Cuffing season has arrived. Don't jump into a relationship just because it's here.

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Pack up your shorts, your tank tops, your flip-flops. Colder weather is definitely here, which can only mean one thing for the single people in your life: Cuffing season.

Your single friends (or you, dear reader) will spend the next few weeks or so ahead of a full-on wintry wonderland trying to lock down someone to snuggle amid the chillier, more melancholy months. Time will tell whether the rumored relationship between Taylor Swift and Travis Kelce is a case of cuffing season or something longer-lasting.

However, people shouldn't feel bad if they're single during these colder months and could instead take that time to work on themselves.

"Make sure you're actively working on yourself and not only putting your best self forward, but also accepting the best as well by having appropriate boundaries and the ability to recognize any major red flags," says Jessica MacNair, licensed professional counselor.

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Time will tell whether the rumored relationship between Taylor Swift (right) and Travis Kelce (left) is a case of cuffing season or something longer-lasting.
Time will tell whether the rumored relationship between Taylor Swift (right) and Travis Kelce (left) is a case of cuffing season or something longer-lasting.

Everything to know about cuffing season

Cuffing season typically starts around the end of fall and lasts until the beginning of spring, according to Alexia McLeod, licensed clinical social worker. It could serve as a short-term commitment in lieu of a lasting relationship. Why, exactly, might someone want that?

"As the temperature drops during the winter months, so do our serotonin levels," McLeod adds. "Seasonal affective disorder (SAD) is a seasonal disorder that can trigger a lack of motivation or desire to participate in normal activities. Those feelings may trigger a desire to have someone to spend time with to combat unwanted feelings. Whether you are spending time at home or going to a party, having someone to share that time with is especially meaningful over the holidays."

Common misconceptions during cuffing season, include that no one will actually "catch feelings" during a casual relationship or that it will be hard to "uncuff" once spring rears its flower-laden head. It all depends on individual relationships and expectations. Plus, "there is a lot of evidence to suggest that there are other times of the year that people pair up for 'seasons' such as summer," MacNair says.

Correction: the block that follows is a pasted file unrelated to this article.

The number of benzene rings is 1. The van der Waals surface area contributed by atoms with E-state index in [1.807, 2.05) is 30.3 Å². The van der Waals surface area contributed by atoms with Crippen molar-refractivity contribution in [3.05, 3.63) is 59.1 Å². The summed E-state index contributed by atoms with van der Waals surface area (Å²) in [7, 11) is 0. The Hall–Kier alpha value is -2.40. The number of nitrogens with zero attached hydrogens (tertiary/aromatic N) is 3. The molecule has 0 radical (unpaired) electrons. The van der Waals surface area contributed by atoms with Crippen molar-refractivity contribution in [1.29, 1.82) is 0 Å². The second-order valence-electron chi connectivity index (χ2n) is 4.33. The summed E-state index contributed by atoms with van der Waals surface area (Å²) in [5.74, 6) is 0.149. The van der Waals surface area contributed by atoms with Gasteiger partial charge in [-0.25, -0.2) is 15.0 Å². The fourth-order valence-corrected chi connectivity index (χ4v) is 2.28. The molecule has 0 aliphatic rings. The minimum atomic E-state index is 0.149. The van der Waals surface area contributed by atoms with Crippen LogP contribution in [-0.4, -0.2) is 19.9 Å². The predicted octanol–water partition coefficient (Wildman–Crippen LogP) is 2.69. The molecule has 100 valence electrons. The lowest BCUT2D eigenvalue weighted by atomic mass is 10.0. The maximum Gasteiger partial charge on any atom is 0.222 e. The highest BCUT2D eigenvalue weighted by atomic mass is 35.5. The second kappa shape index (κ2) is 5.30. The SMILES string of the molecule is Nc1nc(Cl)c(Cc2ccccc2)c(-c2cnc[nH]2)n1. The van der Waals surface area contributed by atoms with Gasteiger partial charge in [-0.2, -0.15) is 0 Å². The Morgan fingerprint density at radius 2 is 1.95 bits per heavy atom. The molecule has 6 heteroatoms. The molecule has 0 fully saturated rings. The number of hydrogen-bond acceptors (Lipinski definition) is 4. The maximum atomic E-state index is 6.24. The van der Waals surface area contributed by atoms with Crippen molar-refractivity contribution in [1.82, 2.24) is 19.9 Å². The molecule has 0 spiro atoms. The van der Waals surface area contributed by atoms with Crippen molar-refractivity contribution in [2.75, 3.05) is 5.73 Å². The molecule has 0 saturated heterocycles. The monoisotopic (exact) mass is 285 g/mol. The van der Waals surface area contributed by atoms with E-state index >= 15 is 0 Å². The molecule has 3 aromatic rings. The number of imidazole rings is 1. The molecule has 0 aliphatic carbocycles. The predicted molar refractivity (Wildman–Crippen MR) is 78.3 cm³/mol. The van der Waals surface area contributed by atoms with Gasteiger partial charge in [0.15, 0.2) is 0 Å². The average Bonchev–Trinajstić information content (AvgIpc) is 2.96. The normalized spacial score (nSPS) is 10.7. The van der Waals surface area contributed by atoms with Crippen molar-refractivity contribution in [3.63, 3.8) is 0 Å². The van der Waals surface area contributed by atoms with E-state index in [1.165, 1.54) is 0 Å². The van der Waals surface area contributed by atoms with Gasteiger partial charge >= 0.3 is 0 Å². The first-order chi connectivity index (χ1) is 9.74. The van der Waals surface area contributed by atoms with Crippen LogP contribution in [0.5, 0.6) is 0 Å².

Swift, for her part, might be looking for a fling to tide her over during a lull in her record-breaking Eras tour dates, while Kelce may be looking for someone to cheer him on in the stands during his Kansas City Chiefs games.

That said, cuffing season isn't for everyone. "Relationships look different for different people, and so does cuffing season," McLeod says. "Defining what works for you and communicating it with your cuffing partner is important."

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When is the best time to get into a relationship?

Make sure both partners are on the same page before entering into a relationship during cuffing season – like whether you're indeed looking for something casual or the time of year has no bearing on your relationship status. Kelce, after all, expressed interest in Swift well before the weather turned cold.

If you are indeed in a relationship around the holidays, though, make sure you're clear on topics like gift expectations. "You may feel unsure as to what kind of gift to give someone if they may or may not be in your life in the future,” Susan Albers, clinical psychologist at the Cleveland Clinic, said in a blog post. "To make this easier, you could agree on what kind of gift to get if you’re going to exchange gifts, how much money you’re each investing or maybe even forego gifts altogether."

There's no "best" time of year – seasonally, anyway – to enter into a relationship. It's "when you are ready and willing to commit to someone who is ready and willing to reciprocate," McLeod says.

Those intending to dive into a relationship should focus on defining what their ideal relationship looks like, prepare for compromise and pay attention to the potential partners in front of them. Not what you're projecting them to be, but who they are.

"If you want the ideal relationship, you can't just date the 'potential' you want to see in the person you are dating," McLeod adds. "You have to assess if your values and goals align."

And if those values and goals also involve hibernating together while the snow falls outside and a cozy fire roars indoors, happy cuffing season. And if your names are Taylor Swift and Travis Kelce, we hope your holiday season surpasses your wildest dreams.

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This article originally appeared on USA TODAY: Taylor Swift, Travis Kelce and the dangers of cuffing season